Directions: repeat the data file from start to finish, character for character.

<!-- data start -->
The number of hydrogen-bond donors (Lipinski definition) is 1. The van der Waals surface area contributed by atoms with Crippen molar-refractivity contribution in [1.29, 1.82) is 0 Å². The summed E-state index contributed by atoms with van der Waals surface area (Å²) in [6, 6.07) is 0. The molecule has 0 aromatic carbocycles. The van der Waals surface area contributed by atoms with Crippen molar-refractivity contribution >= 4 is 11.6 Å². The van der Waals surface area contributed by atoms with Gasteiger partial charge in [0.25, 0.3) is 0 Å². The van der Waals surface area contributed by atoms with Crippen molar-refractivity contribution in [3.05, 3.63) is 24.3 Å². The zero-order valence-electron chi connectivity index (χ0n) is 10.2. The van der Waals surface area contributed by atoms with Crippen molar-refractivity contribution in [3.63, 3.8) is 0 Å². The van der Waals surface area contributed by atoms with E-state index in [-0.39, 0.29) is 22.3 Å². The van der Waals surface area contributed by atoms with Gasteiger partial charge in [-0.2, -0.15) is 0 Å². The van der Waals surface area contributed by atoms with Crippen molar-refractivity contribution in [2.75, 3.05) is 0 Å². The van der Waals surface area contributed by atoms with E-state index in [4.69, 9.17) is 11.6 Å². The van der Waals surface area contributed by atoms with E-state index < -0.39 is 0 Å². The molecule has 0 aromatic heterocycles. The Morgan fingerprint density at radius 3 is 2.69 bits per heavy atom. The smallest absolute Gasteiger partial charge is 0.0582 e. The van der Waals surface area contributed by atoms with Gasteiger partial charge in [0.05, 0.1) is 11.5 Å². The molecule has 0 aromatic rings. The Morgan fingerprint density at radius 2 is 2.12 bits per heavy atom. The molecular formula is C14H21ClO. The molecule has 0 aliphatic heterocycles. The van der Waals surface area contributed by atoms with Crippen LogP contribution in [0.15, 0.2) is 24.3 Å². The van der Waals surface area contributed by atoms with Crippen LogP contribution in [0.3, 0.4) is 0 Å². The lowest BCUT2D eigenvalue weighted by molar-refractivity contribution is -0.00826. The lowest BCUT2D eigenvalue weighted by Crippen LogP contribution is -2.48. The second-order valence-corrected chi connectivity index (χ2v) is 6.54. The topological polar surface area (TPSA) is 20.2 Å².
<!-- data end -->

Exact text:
The number of hydrogen-bond donors (Lipinski definition) is 1. The van der Waals surface area contributed by atoms with Crippen molar-refractivity contribution in [1.29, 1.82) is 0 Å². The summed E-state index contributed by atoms with van der Waals surface area (Å²) in [6, 6.07) is 0. The molecule has 0 aromatic carbocycles. The van der Waals surface area contributed by atoms with Crippen molar-refractivity contribution >= 4 is 11.6 Å². The van der Waals surface area contributed by atoms with Gasteiger partial charge in [0.25, 0.3) is 0 Å². The van der Waals surface area contributed by atoms with Crippen molar-refractivity contribution in [3.05, 3.63) is 24.3 Å². The zero-order valence-electron chi connectivity index (χ0n) is 10.2. The van der Waals surface area contributed by atoms with Crippen molar-refractivity contribution in [3.63, 3.8) is 0 Å². The van der Waals surface area contributed by atoms with E-state index in [-0.39, 0.29) is 22.3 Å². The van der Waals surface area contributed by atoms with Gasteiger partial charge in [-0.2, -0.15) is 0 Å². The van der Waals surface area contributed by atoms with Crippen molar-refractivity contribution in [2.75, 3.05) is 0 Å². The van der Waals surface area contributed by atoms with E-state index in [4.69, 9.17) is 11.6 Å². The van der Waals surface area contributed by atoms with E-state index < -0.39 is 0 Å². The molecule has 0 aromatic heterocycles. The Morgan fingerprint density at radius 3 is 2.69 bits per heavy atom. The smallest absolute Gasteiger partial charge is 0.0582 e. The van der Waals surface area contributed by atoms with Gasteiger partial charge in [0.05, 0.1) is 11.5 Å². The molecule has 0 aromatic rings. The Morgan fingerprint density at radius 2 is 2.12 bits per heavy atom. The molecular formula is C14H21ClO. The molecule has 0 aliphatic heterocycles. The van der Waals surface area contributed by atoms with Crippen LogP contribution in [0.15, 0.2) is 24.3 Å². The van der Waals surface area contributed by atoms with Crippen LogP contribution in [0.3, 0.4) is 0 Å². The lowest BCUT2D eigenvalue weighted by molar-refractivity contribution is -0.00826. The lowest BCUT2D eigenvalue weighted by Crippen LogP contribution is -2.48. The second-order valence-corrected chi connectivity index (χ2v) is 6.54. The topological polar surface area (TPSA) is 20.2 Å².